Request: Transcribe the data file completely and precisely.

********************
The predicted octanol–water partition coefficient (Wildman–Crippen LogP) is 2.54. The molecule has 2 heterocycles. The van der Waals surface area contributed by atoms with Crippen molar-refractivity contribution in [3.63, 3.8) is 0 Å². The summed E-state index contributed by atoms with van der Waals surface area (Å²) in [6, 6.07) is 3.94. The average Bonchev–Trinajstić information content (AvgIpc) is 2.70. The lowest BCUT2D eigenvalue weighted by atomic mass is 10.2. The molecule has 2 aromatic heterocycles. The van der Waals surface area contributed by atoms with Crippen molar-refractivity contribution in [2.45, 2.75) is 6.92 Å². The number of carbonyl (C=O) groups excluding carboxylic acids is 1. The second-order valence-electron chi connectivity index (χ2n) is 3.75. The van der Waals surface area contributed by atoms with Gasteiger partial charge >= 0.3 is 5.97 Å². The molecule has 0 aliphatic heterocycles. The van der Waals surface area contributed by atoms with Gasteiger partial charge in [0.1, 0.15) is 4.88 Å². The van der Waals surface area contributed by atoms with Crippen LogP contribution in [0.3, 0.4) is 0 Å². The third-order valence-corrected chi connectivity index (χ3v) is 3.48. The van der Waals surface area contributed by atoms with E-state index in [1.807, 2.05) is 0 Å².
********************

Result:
The predicted octanol–water partition coefficient (Wildman–Crippen LogP) is 2.54. The molecule has 2 heterocycles. The van der Waals surface area contributed by atoms with Crippen molar-refractivity contribution in [3.63, 3.8) is 0 Å². The summed E-state index contributed by atoms with van der Waals surface area (Å²) in [6, 6.07) is 3.94. The average Bonchev–Trinajstić information content (AvgIpc) is 2.70. The lowest BCUT2D eigenvalue weighted by atomic mass is 10.2. The molecule has 2 aromatic heterocycles. The van der Waals surface area contributed by atoms with Crippen molar-refractivity contribution in [2.45, 2.75) is 6.92 Å². The number of carbonyl (C=O) groups excluding carboxylic acids is 1. The second-order valence-electron chi connectivity index (χ2n) is 3.75. The van der Waals surface area contributed by atoms with Gasteiger partial charge >= 0.3 is 5.97 Å². The molecule has 0 aliphatic heterocycles. The van der Waals surface area contributed by atoms with Gasteiger partial charge in [0.1, 0.15) is 4.88 Å². The van der Waals surface area contributed by atoms with Crippen LogP contribution in [0.3, 0.4) is 0 Å². The third-order valence-corrected chi connectivity index (χ3v) is 3.48. The van der Waals surface area contributed by atoms with E-state index in [1.807, 2.05) is 0 Å².